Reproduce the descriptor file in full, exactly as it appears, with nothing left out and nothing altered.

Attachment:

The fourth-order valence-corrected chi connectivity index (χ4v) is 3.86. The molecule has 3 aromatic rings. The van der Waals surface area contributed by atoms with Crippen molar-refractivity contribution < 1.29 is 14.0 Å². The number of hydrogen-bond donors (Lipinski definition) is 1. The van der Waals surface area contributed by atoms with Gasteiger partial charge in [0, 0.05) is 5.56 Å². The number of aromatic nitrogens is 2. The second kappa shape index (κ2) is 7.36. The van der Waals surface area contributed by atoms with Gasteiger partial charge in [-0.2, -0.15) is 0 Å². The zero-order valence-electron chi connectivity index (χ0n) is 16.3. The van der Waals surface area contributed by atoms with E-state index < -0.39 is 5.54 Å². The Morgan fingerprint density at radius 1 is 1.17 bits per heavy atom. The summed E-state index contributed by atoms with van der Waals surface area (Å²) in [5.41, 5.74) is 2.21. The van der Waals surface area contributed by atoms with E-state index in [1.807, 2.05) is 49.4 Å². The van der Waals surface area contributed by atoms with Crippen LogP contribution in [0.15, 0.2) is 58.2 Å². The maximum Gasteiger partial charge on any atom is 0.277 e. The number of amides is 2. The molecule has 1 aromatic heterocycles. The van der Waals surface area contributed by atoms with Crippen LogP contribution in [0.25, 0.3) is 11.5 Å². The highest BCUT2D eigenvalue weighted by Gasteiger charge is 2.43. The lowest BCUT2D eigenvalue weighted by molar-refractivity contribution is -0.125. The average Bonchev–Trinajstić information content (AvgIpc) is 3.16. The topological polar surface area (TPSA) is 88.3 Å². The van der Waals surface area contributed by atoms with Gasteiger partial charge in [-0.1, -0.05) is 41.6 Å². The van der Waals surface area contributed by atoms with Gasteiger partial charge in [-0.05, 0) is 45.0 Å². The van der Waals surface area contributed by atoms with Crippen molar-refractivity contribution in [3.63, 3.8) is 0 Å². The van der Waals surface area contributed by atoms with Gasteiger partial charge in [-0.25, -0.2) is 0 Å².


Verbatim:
The fourth-order valence-corrected chi connectivity index (χ4v) is 3.86. The molecule has 3 aromatic rings. The van der Waals surface area contributed by atoms with Crippen molar-refractivity contribution < 1.29 is 14.0 Å². The number of hydrogen-bond donors (Lipinski definition) is 1. The van der Waals surface area contributed by atoms with Gasteiger partial charge in [0, 0.05) is 5.56 Å². The number of aromatic nitrogens is 2. The second kappa shape index (κ2) is 7.36. The van der Waals surface area contributed by atoms with Gasteiger partial charge in [-0.2, -0.15) is 0 Å². The zero-order valence-electron chi connectivity index (χ0n) is 16.3. The van der Waals surface area contributed by atoms with E-state index < -0.39 is 5.54 Å². The Morgan fingerprint density at radius 1 is 1.17 bits per heavy atom. The summed E-state index contributed by atoms with van der Waals surface area (Å²) in [5.41, 5.74) is 2.21. The van der Waals surface area contributed by atoms with E-state index in [1.807, 2.05) is 49.4 Å². The van der Waals surface area contributed by atoms with Crippen LogP contribution in [0.15, 0.2) is 58.2 Å². The maximum Gasteiger partial charge on any atom is 0.277 e. The number of amides is 2. The molecule has 1 aromatic heterocycles. The van der Waals surface area contributed by atoms with Crippen LogP contribution in [0.25, 0.3) is 11.5 Å². The highest BCUT2D eigenvalue weighted by Gasteiger charge is 2.43. The lowest BCUT2D eigenvalue weighted by molar-refractivity contribution is -0.125. The average Bonchev–Trinajstić information content (AvgIpc) is 3.16. The topological polar surface area (TPSA) is 88.3 Å². The van der Waals surface area contributed by atoms with Gasteiger partial charge in [-0.1, -0.05) is 41.6 Å². The van der Waals surface area contributed by atoms with Gasteiger partial charge in [-0.05, 0) is 45.0 Å². The van der Waals surface area contributed by atoms with Crippen molar-refractivity contribution in [3.63, 3.8) is 0 Å². The van der Waals surface area contributed by atoms with Gasteiger partial charge in [-0.25, -0.2) is 0 Å².